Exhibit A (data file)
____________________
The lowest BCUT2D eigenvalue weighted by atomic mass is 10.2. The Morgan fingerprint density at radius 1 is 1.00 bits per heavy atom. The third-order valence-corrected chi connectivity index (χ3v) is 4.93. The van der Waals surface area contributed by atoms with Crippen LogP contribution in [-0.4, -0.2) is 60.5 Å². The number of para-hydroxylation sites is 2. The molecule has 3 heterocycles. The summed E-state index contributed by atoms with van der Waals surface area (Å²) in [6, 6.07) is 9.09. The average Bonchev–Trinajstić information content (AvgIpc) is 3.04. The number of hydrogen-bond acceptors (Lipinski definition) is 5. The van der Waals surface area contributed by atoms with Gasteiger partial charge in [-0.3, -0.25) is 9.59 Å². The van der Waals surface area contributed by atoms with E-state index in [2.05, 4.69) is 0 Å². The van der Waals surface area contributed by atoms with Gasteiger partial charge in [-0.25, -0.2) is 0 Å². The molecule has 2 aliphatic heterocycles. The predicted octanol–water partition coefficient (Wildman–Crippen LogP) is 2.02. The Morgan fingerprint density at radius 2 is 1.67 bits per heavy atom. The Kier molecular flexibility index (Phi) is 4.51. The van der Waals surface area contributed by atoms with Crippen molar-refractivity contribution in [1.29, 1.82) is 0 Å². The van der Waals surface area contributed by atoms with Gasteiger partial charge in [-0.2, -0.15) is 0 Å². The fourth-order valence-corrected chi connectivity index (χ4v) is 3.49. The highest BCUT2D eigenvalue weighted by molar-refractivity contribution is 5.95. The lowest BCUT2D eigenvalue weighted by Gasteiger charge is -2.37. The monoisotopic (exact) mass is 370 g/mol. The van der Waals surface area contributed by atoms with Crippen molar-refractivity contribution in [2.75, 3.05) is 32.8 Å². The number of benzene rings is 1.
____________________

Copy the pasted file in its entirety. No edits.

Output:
The lowest BCUT2D eigenvalue weighted by atomic mass is 10.2. The Morgan fingerprint density at radius 1 is 1.00 bits per heavy atom. The third-order valence-corrected chi connectivity index (χ3v) is 4.93. The van der Waals surface area contributed by atoms with Crippen LogP contribution in [-0.4, -0.2) is 60.5 Å². The number of para-hydroxylation sites is 2. The molecule has 3 heterocycles. The summed E-state index contributed by atoms with van der Waals surface area (Å²) in [6, 6.07) is 9.09. The average Bonchev–Trinajstić information content (AvgIpc) is 3.04. The number of hydrogen-bond acceptors (Lipinski definition) is 5. The van der Waals surface area contributed by atoms with Gasteiger partial charge in [-0.3, -0.25) is 9.59 Å². The van der Waals surface area contributed by atoms with E-state index in [2.05, 4.69) is 0 Å². The van der Waals surface area contributed by atoms with Gasteiger partial charge in [-0.25, -0.2) is 0 Å². The molecule has 2 aliphatic heterocycles. The predicted octanol–water partition coefficient (Wildman–Crippen LogP) is 2.02. The Morgan fingerprint density at radius 2 is 1.67 bits per heavy atom. The Kier molecular flexibility index (Phi) is 4.51. The van der Waals surface area contributed by atoms with Crippen molar-refractivity contribution in [1.29, 1.82) is 0 Å². The van der Waals surface area contributed by atoms with Gasteiger partial charge in [-0.2, -0.15) is 0 Å². The fourth-order valence-corrected chi connectivity index (χ4v) is 3.49. The highest BCUT2D eigenvalue weighted by molar-refractivity contribution is 5.95. The lowest BCUT2D eigenvalue weighted by Gasteiger charge is -2.37. The monoisotopic (exact) mass is 370 g/mol. The van der Waals surface area contributed by atoms with Crippen molar-refractivity contribution in [2.75, 3.05) is 32.8 Å². The number of benzene rings is 1.